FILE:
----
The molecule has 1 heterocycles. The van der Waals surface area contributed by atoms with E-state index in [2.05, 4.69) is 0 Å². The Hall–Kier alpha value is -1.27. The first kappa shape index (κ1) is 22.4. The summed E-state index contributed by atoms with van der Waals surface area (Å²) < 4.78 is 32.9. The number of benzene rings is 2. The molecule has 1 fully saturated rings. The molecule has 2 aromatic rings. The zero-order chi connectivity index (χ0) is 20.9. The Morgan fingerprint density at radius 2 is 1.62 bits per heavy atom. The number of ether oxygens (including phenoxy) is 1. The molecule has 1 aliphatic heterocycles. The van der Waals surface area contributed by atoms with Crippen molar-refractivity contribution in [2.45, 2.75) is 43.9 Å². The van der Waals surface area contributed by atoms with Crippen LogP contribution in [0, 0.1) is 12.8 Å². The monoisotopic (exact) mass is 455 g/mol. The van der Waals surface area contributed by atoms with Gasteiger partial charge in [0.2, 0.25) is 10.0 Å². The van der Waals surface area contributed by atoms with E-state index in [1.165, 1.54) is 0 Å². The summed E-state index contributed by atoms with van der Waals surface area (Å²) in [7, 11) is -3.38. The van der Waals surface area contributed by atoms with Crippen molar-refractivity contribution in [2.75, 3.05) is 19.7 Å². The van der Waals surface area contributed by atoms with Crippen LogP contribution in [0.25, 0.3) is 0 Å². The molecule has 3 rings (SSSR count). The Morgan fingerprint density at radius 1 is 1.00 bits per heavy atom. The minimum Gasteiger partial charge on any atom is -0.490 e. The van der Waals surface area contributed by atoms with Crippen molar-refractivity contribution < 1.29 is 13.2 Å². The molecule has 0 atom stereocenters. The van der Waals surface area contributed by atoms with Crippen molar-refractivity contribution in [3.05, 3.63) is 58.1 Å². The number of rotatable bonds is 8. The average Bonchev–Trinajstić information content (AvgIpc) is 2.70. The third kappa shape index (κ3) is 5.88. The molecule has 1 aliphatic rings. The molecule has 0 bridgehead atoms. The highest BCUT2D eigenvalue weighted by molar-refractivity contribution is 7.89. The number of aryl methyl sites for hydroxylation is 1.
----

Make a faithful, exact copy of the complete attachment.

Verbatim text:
The molecule has 1 heterocycles. The van der Waals surface area contributed by atoms with E-state index in [2.05, 4.69) is 0 Å². The Hall–Kier alpha value is -1.27. The first kappa shape index (κ1) is 22.4. The summed E-state index contributed by atoms with van der Waals surface area (Å²) < 4.78 is 32.9. The number of benzene rings is 2. The molecule has 1 fully saturated rings. The molecule has 2 aromatic rings. The zero-order chi connectivity index (χ0) is 20.9. The Morgan fingerprint density at radius 2 is 1.62 bits per heavy atom. The number of ether oxygens (including phenoxy) is 1. The molecule has 1 aliphatic heterocycles. The van der Waals surface area contributed by atoms with Crippen molar-refractivity contribution in [2.45, 2.75) is 43.9 Å². The van der Waals surface area contributed by atoms with Crippen LogP contribution in [0, 0.1) is 12.8 Å². The monoisotopic (exact) mass is 455 g/mol. The van der Waals surface area contributed by atoms with Gasteiger partial charge in [0.2, 0.25) is 10.0 Å². The van der Waals surface area contributed by atoms with E-state index in [1.165, 1.54) is 0 Å². The summed E-state index contributed by atoms with van der Waals surface area (Å²) in [7, 11) is -3.38. The van der Waals surface area contributed by atoms with Crippen molar-refractivity contribution in [2.75, 3.05) is 19.7 Å². The van der Waals surface area contributed by atoms with Crippen LogP contribution in [0.25, 0.3) is 0 Å². The molecule has 3 rings (SSSR count). The Morgan fingerprint density at radius 1 is 1.00 bits per heavy atom. The minimum Gasteiger partial charge on any atom is -0.490 e. The van der Waals surface area contributed by atoms with Crippen molar-refractivity contribution < 1.29 is 13.2 Å². The molecule has 0 atom stereocenters. The van der Waals surface area contributed by atoms with Crippen molar-refractivity contribution in [3.05, 3.63) is 58.1 Å². The number of rotatable bonds is 8. The average Bonchev–Trinajstić information content (AvgIpc) is 2.70. The third kappa shape index (κ3) is 5.88. The molecule has 1 aliphatic rings. The molecule has 0 bridgehead atoms. The highest BCUT2D eigenvalue weighted by molar-refractivity contribution is 7.89. The number of aryl methyl sites for hydroxylation is 1.